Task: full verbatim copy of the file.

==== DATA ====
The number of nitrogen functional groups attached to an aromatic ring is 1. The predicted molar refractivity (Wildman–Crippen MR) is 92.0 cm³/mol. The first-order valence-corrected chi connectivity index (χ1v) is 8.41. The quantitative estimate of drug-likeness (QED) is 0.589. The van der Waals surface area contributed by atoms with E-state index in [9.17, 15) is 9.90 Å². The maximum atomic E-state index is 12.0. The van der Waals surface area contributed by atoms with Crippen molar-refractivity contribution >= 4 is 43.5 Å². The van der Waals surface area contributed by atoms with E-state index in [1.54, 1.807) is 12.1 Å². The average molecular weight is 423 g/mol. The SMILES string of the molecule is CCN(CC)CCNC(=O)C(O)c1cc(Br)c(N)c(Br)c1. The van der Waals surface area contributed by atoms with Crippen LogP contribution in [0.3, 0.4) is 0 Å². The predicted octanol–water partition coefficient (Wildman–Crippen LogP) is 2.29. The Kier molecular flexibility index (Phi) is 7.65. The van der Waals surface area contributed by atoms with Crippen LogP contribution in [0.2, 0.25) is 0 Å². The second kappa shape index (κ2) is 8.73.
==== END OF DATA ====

The number of nitrogen functional groups attached to an aromatic ring is 1. The predicted molar refractivity (Wildman–Crippen MR) is 92.0 cm³/mol. The first-order valence-corrected chi connectivity index (χ1v) is 8.41. The quantitative estimate of drug-likeness (QED) is 0.589. The van der Waals surface area contributed by atoms with E-state index in [9.17, 15) is 9.90 Å². The maximum atomic E-state index is 12.0. The van der Waals surface area contributed by atoms with Crippen molar-refractivity contribution >= 4 is 43.5 Å². The van der Waals surface area contributed by atoms with E-state index in [1.54, 1.807) is 12.1 Å². The average molecular weight is 423 g/mol. The SMILES string of the molecule is CCN(CC)CCNC(=O)C(O)c1cc(Br)c(N)c(Br)c1. The van der Waals surface area contributed by atoms with Crippen LogP contribution in [0.3, 0.4) is 0 Å². The predicted octanol–water partition coefficient (Wildman–Crippen LogP) is 2.29. The Kier molecular flexibility index (Phi) is 7.65. The van der Waals surface area contributed by atoms with Crippen LogP contribution in [0.2, 0.25) is 0 Å². The second kappa shape index (κ2) is 8.73.